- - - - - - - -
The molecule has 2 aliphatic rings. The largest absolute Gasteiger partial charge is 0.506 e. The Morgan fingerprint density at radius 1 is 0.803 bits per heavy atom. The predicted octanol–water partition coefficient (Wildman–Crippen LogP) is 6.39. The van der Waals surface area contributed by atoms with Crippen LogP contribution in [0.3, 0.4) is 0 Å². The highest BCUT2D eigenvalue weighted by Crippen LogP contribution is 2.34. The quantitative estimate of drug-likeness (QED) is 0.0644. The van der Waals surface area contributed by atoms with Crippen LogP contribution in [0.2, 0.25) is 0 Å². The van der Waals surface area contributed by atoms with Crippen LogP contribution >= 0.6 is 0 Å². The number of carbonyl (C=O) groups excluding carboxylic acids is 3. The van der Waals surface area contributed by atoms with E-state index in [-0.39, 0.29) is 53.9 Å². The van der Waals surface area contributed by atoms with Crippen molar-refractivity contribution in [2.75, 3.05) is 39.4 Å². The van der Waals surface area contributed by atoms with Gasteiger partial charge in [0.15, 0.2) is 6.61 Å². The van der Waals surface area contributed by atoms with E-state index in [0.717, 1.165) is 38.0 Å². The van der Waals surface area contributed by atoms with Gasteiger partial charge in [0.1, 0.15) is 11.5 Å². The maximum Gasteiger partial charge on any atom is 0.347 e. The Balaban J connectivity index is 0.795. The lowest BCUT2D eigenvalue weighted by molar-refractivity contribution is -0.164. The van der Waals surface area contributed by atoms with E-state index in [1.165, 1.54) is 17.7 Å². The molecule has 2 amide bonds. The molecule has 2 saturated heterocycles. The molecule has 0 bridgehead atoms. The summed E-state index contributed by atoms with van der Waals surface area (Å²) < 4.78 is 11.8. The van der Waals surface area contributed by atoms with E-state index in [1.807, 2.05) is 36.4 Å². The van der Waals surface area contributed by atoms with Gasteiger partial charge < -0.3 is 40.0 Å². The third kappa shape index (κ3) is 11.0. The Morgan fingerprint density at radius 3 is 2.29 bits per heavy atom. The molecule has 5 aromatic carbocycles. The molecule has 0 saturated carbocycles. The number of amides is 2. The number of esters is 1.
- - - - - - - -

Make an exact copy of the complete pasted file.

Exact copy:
The molecule has 2 aliphatic rings. The largest absolute Gasteiger partial charge is 0.506 e. The Morgan fingerprint density at radius 1 is 0.803 bits per heavy atom. The predicted octanol–water partition coefficient (Wildman–Crippen LogP) is 6.39. The van der Waals surface area contributed by atoms with Crippen LogP contribution in [0.3, 0.4) is 0 Å². The highest BCUT2D eigenvalue weighted by Crippen LogP contribution is 2.34. The quantitative estimate of drug-likeness (QED) is 0.0644. The van der Waals surface area contributed by atoms with Crippen LogP contribution in [0.2, 0.25) is 0 Å². The van der Waals surface area contributed by atoms with Crippen LogP contribution >= 0.6 is 0 Å². The number of carbonyl (C=O) groups excluding carboxylic acids is 3. The van der Waals surface area contributed by atoms with E-state index in [-0.39, 0.29) is 53.9 Å². The van der Waals surface area contributed by atoms with Crippen molar-refractivity contribution in [2.75, 3.05) is 39.4 Å². The van der Waals surface area contributed by atoms with Gasteiger partial charge in [0.15, 0.2) is 6.61 Å². The van der Waals surface area contributed by atoms with E-state index in [0.717, 1.165) is 38.0 Å². The van der Waals surface area contributed by atoms with Gasteiger partial charge in [0.1, 0.15) is 11.5 Å². The maximum Gasteiger partial charge on any atom is 0.347 e. The Balaban J connectivity index is 0.795. The lowest BCUT2D eigenvalue weighted by molar-refractivity contribution is -0.164. The van der Waals surface area contributed by atoms with E-state index in [1.165, 1.54) is 17.7 Å². The molecule has 2 amide bonds. The molecule has 2 saturated heterocycles. The molecule has 0 bridgehead atoms. The summed E-state index contributed by atoms with van der Waals surface area (Å²) < 4.78 is 11.8. The van der Waals surface area contributed by atoms with E-state index in [1.807, 2.05) is 36.4 Å². The van der Waals surface area contributed by atoms with Gasteiger partial charge < -0.3 is 40.0 Å². The third kappa shape index (κ3) is 11.0. The Morgan fingerprint density at radius 3 is 2.29 bits per heavy atom. The molecule has 5 aromatic carbocycles. The molecule has 0 saturated carbocycles. The number of amides is 2. The number of esters is 1.